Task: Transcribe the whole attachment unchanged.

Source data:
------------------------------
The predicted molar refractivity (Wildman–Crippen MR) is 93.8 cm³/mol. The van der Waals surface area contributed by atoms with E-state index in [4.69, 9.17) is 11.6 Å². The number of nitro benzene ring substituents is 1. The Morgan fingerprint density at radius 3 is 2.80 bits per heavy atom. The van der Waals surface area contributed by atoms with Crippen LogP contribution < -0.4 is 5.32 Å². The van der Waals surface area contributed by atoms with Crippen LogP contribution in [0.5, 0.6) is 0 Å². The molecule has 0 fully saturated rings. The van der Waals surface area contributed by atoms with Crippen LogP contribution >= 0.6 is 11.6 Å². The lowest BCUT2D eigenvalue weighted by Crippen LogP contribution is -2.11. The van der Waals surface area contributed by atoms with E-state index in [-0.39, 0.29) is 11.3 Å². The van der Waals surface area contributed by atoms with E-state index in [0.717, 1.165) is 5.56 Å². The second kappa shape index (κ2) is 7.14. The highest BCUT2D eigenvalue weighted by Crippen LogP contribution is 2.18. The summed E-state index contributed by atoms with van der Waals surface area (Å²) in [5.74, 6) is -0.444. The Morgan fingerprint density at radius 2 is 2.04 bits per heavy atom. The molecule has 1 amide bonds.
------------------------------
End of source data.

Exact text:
The predicted molar refractivity (Wildman–Crippen MR) is 93.8 cm³/mol. The van der Waals surface area contributed by atoms with E-state index in [4.69, 9.17) is 11.6 Å². The number of nitro benzene ring substituents is 1. The Morgan fingerprint density at radius 3 is 2.80 bits per heavy atom. The van der Waals surface area contributed by atoms with Crippen LogP contribution < -0.4 is 5.32 Å². The van der Waals surface area contributed by atoms with Crippen LogP contribution in [0.5, 0.6) is 0 Å². The molecule has 0 fully saturated rings. The van der Waals surface area contributed by atoms with Crippen LogP contribution >= 0.6 is 11.6 Å². The lowest BCUT2D eigenvalue weighted by Crippen LogP contribution is -2.11. The van der Waals surface area contributed by atoms with E-state index in [-0.39, 0.29) is 11.3 Å². The van der Waals surface area contributed by atoms with E-state index in [0.717, 1.165) is 5.56 Å². The second kappa shape index (κ2) is 7.14. The highest BCUT2D eigenvalue weighted by Crippen LogP contribution is 2.18. The summed E-state index contributed by atoms with van der Waals surface area (Å²) in [5.74, 6) is -0.444. The Morgan fingerprint density at radius 2 is 2.04 bits per heavy atom. The molecule has 1 amide bonds.